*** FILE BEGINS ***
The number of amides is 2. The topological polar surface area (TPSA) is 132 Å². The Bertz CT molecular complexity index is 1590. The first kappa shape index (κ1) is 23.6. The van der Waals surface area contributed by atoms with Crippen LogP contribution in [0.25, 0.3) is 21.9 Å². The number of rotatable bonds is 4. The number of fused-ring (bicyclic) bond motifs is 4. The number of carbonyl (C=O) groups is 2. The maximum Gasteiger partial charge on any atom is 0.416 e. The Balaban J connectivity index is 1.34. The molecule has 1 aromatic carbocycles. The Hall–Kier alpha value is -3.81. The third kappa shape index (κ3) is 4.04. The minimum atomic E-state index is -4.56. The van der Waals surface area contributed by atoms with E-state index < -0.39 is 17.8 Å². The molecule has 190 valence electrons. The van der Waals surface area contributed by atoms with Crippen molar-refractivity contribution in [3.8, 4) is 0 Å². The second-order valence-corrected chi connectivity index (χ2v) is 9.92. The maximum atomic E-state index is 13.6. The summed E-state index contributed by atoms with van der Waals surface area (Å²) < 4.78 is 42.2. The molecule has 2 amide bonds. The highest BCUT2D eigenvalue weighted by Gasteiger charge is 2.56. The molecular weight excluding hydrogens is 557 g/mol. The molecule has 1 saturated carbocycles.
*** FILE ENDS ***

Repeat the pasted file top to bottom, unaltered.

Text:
The number of amides is 2. The topological polar surface area (TPSA) is 132 Å². The Bertz CT molecular complexity index is 1590. The first kappa shape index (κ1) is 23.6. The van der Waals surface area contributed by atoms with Crippen LogP contribution in [0.25, 0.3) is 21.9 Å². The number of rotatable bonds is 4. The number of fused-ring (bicyclic) bond motifs is 4. The number of carbonyl (C=O) groups is 2. The maximum Gasteiger partial charge on any atom is 0.416 e. The Balaban J connectivity index is 1.34. The molecule has 1 aromatic carbocycles. The Hall–Kier alpha value is -3.81. The third kappa shape index (κ3) is 4.04. The minimum atomic E-state index is -4.56. The van der Waals surface area contributed by atoms with E-state index < -0.39 is 17.8 Å². The molecule has 190 valence electrons. The van der Waals surface area contributed by atoms with Crippen molar-refractivity contribution in [3.8, 4) is 0 Å². The second-order valence-corrected chi connectivity index (χ2v) is 9.92. The maximum atomic E-state index is 13.6. The summed E-state index contributed by atoms with van der Waals surface area (Å²) < 4.78 is 42.2. The molecule has 2 amide bonds. The highest BCUT2D eigenvalue weighted by Gasteiger charge is 2.56. The molecular weight excluding hydrogens is 557 g/mol. The molecule has 1 saturated carbocycles.